Background: Both myocardial blush grade (MBG) and cardiac magnetic resonance (CMR) are imaging tools that can assess myocardial reperfusion after primary percutaneous coronary intervention (PCI) for acute myocardial infarction (AMI).
Objectives: We studied the relation between MBG and gadolinium-enhanced CMR for the assessment of microvascular obstruction (MVO) in patients with acute ST-elevated myocardial infarction (STEMI) treated by primary PCI.
Material and methods: MBG was assessed in 39 patients with initial TIMI 0 STEMI successfully treated by PCI, resulting in TIMI 3 flow grade and complete ST-segment resolution. These MBG values were related to MVO determined by CMR, performed between 2 and 7 days after PCI. Left ventricular (LV) volumes were determined at baseline and at 6-month follow-up.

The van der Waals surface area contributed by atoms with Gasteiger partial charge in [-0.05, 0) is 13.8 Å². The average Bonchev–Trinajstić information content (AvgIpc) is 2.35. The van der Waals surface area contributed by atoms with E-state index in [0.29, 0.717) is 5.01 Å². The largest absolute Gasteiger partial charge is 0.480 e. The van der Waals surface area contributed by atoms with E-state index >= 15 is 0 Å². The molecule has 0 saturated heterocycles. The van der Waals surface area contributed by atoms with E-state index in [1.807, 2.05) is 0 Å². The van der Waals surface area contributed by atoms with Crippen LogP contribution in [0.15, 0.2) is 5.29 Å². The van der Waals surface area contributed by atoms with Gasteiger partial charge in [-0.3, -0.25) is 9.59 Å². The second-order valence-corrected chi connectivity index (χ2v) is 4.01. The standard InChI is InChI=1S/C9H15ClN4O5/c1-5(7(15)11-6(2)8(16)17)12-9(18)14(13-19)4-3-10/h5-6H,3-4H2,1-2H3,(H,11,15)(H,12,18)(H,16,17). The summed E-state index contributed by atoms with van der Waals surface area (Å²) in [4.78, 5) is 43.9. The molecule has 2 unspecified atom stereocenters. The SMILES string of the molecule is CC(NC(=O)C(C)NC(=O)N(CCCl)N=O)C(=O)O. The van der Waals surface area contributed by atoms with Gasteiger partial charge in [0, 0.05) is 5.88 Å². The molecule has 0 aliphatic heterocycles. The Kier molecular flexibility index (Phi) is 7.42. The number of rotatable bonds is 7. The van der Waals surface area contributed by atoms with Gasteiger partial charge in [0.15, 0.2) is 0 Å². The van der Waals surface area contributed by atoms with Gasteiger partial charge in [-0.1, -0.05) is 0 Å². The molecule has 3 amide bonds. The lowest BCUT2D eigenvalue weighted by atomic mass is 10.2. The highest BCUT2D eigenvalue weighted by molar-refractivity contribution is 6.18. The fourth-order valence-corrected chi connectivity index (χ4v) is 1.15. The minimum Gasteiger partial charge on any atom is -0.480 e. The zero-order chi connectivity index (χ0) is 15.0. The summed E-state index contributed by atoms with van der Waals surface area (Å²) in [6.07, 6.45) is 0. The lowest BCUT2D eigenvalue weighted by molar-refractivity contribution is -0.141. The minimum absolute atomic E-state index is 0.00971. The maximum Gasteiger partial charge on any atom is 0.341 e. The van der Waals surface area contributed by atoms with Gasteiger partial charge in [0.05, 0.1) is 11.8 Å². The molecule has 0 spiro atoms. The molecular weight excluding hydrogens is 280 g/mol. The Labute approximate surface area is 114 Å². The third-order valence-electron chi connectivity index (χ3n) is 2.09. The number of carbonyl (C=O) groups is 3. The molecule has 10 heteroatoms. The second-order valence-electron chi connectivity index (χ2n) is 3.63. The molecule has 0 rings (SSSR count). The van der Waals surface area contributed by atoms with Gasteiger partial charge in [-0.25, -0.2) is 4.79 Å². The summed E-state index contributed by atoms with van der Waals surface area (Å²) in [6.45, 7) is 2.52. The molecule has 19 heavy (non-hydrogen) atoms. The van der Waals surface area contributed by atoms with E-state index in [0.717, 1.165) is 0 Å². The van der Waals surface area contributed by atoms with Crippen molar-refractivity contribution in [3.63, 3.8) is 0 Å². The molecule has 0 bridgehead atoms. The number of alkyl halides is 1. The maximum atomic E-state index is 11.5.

Results: No statistical relation was found between MBG and MVO extent at CMR (P = 0.63). Regarding MBG 0 and 1 as a sign of MVO, the sensitivity and specificity of these scores were 53.8 and 75%, respectively. In this study, CMR determined MVO was the only significant LV remodeling predicting factor (beta = 31.8; P = 0.002), whatever the MBG status was.
Conclusion: MBG underestimates MVO after an optimal revascularization in AMI compared with CMR. This study suggests the superior accuracy of delayed-enhanced magnetic resonance over MBG for the assessment of myocardial reperfusion injury that is needed in clinical trials, where the principal endpoint is the reduction of infarct size and MVO.